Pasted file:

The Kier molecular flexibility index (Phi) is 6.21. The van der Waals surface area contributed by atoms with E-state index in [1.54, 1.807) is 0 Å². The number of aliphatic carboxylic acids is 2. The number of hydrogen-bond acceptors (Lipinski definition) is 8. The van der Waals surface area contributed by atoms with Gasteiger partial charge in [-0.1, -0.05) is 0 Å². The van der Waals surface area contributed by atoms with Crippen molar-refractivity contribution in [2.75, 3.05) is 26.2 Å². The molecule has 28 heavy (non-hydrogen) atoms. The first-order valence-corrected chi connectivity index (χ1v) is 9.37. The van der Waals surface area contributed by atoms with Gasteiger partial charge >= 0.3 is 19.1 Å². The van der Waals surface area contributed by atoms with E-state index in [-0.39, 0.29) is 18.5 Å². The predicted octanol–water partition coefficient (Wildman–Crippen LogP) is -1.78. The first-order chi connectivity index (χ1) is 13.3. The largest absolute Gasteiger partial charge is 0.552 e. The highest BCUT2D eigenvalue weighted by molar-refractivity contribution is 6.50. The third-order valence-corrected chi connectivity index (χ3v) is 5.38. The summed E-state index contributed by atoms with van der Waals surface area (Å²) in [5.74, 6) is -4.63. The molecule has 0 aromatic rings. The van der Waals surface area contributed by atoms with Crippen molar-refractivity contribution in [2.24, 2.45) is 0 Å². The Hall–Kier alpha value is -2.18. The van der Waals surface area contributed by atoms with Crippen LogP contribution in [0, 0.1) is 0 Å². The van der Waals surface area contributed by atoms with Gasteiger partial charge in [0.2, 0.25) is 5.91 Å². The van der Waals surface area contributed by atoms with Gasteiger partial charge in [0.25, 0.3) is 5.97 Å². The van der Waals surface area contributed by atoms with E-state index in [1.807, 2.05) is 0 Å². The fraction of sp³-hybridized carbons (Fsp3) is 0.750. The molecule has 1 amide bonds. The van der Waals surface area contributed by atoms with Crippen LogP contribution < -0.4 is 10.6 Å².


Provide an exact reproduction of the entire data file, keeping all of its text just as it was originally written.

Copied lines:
The Kier molecular flexibility index (Phi) is 6.21. The van der Waals surface area contributed by atoms with E-state index in [1.54, 1.807) is 0 Å². The number of aliphatic carboxylic acids is 2. The number of hydrogen-bond acceptors (Lipinski definition) is 8. The van der Waals surface area contributed by atoms with Gasteiger partial charge in [-0.1, -0.05) is 0 Å². The van der Waals surface area contributed by atoms with Crippen molar-refractivity contribution in [2.75, 3.05) is 26.2 Å². The molecule has 28 heavy (non-hydrogen) atoms. The first-order valence-corrected chi connectivity index (χ1v) is 9.37. The van der Waals surface area contributed by atoms with Gasteiger partial charge >= 0.3 is 19.1 Å². The van der Waals surface area contributed by atoms with E-state index in [-0.39, 0.29) is 18.5 Å². The predicted octanol–water partition coefficient (Wildman–Crippen LogP) is -1.78. The first-order chi connectivity index (χ1) is 13.3. The largest absolute Gasteiger partial charge is 0.552 e. The highest BCUT2D eigenvalue weighted by molar-refractivity contribution is 6.50. The third-order valence-corrected chi connectivity index (χ3v) is 5.38. The summed E-state index contributed by atoms with van der Waals surface area (Å²) in [5.74, 6) is -4.63. The molecule has 0 aromatic rings. The van der Waals surface area contributed by atoms with Crippen molar-refractivity contribution in [2.24, 2.45) is 0 Å². The Hall–Kier alpha value is -2.18. The van der Waals surface area contributed by atoms with Crippen LogP contribution in [0, 0.1) is 0 Å². The van der Waals surface area contributed by atoms with Gasteiger partial charge in [0.2, 0.25) is 5.91 Å². The van der Waals surface area contributed by atoms with Gasteiger partial charge in [0.25, 0.3) is 5.97 Å². The van der Waals surface area contributed by atoms with E-state index in [1.807, 2.05) is 0 Å². The fraction of sp³-hybridized carbons (Fsp3) is 0.750. The molecule has 1 amide bonds. The van der Waals surface area contributed by atoms with Crippen LogP contribution < -0.4 is 10.6 Å².